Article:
Three sources of info for next Friday’s US employment report:

First from ADP via Haver Analytics:

In their latest National Employment Report, the payroll processor, Automatic Data Processing (ADP), indicated that the level of private nonfarm payrolls rose 43,000 m/m during October. The September report was revised to show a lesser 2,000 worker decline, revised up from -39,000 reported initially. The latest gain slightly exceeded Consensus expectations for a 20,000 increase.

This is positive although ADP takes no account of government employment. In September, government employment declined 159k, more than offsetting the 64k gains in private payroll. Apart from census employees, government employment will continue to decline (see THIRD WORLD AMERICA: FROM THE JETSONS TO THE FLINTSTONES)

Second, Gallup’s Job Creation Index improved slightly in October:

Gallup’s Job Creation Index increased to +10 in October from +9 in September, indicating a slight improvement in employee hiring and firing perceptions last month. The +10 index score for October reflects 30% of U.S. workers saying their employers are hiring and 20% saying theirs are letting workers go.

Job Creation Index Nationwide, Monthly Averages, January 2008-October 2010

The flip side is that Gallup’s October 18 poll suggested that the US unemployment rate rose in October:

Unemployment, as measured by Gallup without seasonal adjustment, is at 10.0% in mid-October — essentially the same as the 10.1% at the end of September but up sharply from 9.4% in mid-September and 9.3% at the end of August. This mid-month measurement confirms the late September surge in joblessness that should be reflected in the government’s Nov. 5 unemployment report.

Gallup's U.S. Unemployment Rate, 30-Day Averages, January-October 15, 2010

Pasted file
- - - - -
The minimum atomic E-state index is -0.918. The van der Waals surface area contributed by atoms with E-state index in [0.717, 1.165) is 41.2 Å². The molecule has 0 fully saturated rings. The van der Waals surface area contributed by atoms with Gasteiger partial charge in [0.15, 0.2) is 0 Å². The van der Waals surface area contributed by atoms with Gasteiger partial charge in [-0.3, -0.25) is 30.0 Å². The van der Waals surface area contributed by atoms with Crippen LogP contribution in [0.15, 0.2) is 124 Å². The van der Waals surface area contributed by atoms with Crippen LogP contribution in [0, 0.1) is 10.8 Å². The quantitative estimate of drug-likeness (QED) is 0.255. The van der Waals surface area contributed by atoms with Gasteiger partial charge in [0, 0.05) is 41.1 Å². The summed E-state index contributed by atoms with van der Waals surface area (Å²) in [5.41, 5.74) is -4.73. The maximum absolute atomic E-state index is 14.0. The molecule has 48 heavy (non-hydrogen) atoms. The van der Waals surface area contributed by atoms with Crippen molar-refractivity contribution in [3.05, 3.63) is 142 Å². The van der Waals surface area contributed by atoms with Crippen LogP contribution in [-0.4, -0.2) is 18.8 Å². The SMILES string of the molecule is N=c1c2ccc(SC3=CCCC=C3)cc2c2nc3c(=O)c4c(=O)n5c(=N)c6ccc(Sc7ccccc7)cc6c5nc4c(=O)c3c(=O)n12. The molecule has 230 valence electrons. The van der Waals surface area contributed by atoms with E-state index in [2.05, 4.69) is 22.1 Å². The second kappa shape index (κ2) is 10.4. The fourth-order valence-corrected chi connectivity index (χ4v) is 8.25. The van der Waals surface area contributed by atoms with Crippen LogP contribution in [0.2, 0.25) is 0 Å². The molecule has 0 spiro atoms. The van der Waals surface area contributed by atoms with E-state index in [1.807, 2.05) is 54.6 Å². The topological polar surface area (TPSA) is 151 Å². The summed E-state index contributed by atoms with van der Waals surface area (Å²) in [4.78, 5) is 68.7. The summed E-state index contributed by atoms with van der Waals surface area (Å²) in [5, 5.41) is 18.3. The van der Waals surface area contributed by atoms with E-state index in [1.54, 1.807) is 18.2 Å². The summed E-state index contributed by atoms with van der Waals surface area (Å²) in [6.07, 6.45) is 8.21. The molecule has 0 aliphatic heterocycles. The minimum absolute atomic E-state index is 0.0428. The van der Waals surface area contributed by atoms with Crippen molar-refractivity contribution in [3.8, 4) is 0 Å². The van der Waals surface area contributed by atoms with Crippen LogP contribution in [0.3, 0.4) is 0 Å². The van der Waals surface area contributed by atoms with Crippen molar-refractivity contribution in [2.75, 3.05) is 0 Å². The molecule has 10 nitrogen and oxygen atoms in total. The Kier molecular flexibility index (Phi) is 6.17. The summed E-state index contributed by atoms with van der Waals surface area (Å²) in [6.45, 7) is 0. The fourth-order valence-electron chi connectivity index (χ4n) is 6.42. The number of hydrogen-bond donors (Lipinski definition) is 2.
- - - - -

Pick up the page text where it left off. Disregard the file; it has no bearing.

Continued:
Finally, the October Challenger Job-Cut Report was flattish  for October but offered hope for future months. Via Haver Analytics":

The outplacement firm of Challenger, Grey & Christmas indicated that the level of layoffs during October increased slightly to 37,986 but that remained near the smallest number since June of 2000. The level remains down by more than one-half from last year.

Layoffs rose in October in the chemical, computer, aerospace & defense, automotive, construction, consumer goods, entertainment/leisure, health care, insurance, retail and services industries. Layoffs fell in pharmaceutical, government, industrial goods, electronics, energy, financial, food, industrial goods and media. During the last ten years there has been a 67% (inverse) correlation between the three-month moving average of announced job cuts and the three-month change in payroll employment. Job cut announcements differ from layoffs. Many are achieved through attrition, early retirement or just never occur.

Challenger also samples firms’ hiring plans and they jumped last month by 124,766. Plans rose strongly in the energy, financial and services industries but fell sharply in retail.


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